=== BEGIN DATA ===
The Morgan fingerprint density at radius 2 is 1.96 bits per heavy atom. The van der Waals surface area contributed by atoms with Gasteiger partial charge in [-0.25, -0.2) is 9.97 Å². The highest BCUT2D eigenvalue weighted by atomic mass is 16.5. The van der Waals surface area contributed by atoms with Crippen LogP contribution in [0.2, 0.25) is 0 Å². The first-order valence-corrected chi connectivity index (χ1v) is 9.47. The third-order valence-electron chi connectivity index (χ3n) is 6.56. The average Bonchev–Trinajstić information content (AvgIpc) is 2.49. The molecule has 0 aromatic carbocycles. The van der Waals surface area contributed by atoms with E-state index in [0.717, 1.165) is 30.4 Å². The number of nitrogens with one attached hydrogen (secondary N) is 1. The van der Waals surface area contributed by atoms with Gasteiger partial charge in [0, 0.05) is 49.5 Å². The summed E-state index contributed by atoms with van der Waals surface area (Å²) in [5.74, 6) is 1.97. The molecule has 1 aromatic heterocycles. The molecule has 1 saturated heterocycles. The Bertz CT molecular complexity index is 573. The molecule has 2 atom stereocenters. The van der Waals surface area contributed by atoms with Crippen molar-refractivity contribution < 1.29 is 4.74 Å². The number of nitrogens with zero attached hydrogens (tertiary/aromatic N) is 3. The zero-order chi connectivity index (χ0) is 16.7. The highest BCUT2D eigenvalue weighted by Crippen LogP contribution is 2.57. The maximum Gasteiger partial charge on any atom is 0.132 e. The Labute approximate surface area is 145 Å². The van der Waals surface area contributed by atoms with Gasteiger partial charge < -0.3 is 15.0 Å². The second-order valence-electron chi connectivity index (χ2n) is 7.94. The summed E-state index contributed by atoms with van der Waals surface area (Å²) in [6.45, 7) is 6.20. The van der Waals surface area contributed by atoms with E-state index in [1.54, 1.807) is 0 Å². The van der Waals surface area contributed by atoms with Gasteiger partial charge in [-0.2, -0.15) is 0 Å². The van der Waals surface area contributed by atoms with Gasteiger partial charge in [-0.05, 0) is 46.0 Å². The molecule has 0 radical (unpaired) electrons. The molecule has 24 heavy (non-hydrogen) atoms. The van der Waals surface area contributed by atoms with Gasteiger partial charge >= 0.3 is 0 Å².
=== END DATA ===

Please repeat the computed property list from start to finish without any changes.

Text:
The Morgan fingerprint density at radius 2 is 1.96 bits per heavy atom. The van der Waals surface area contributed by atoms with Gasteiger partial charge in [-0.25, -0.2) is 9.97 Å². The highest BCUT2D eigenvalue weighted by atomic mass is 16.5. The van der Waals surface area contributed by atoms with Crippen LogP contribution in [0.2, 0.25) is 0 Å². The first-order valence-corrected chi connectivity index (χ1v) is 9.47. The third-order valence-electron chi connectivity index (χ3n) is 6.56. The average Bonchev–Trinajstić information content (AvgIpc) is 2.49. The molecule has 0 aromatic carbocycles. The van der Waals surface area contributed by atoms with E-state index in [0.717, 1.165) is 30.4 Å². The number of nitrogens with one attached hydrogen (secondary N) is 1. The van der Waals surface area contributed by atoms with Gasteiger partial charge in [0, 0.05) is 49.5 Å². The summed E-state index contributed by atoms with van der Waals surface area (Å²) in [5.74, 6) is 1.97. The molecule has 1 aromatic heterocycles. The molecule has 1 saturated heterocycles. The Bertz CT molecular complexity index is 573. The molecule has 2 atom stereocenters. The van der Waals surface area contributed by atoms with Crippen molar-refractivity contribution < 1.29 is 4.74 Å². The number of nitrogens with zero attached hydrogens (tertiary/aromatic N) is 3. The zero-order chi connectivity index (χ0) is 16.7. The highest BCUT2D eigenvalue weighted by Crippen LogP contribution is 2.57. The maximum Gasteiger partial charge on any atom is 0.132 e. The Labute approximate surface area is 145 Å². The van der Waals surface area contributed by atoms with Gasteiger partial charge < -0.3 is 15.0 Å². The second-order valence-electron chi connectivity index (χ2n) is 7.94. The summed E-state index contributed by atoms with van der Waals surface area (Å²) in [6.45, 7) is 6.20. The van der Waals surface area contributed by atoms with E-state index in [1.54, 1.807) is 0 Å². The van der Waals surface area contributed by atoms with Gasteiger partial charge in [-0.2, -0.15) is 0 Å². The van der Waals surface area contributed by atoms with Gasteiger partial charge in [-0.05, 0) is 46.0 Å². The molecule has 0 radical (unpaired) electrons. The molecule has 24 heavy (non-hydrogen) atoms. The van der Waals surface area contributed by atoms with Gasteiger partial charge >= 0.3 is 0 Å².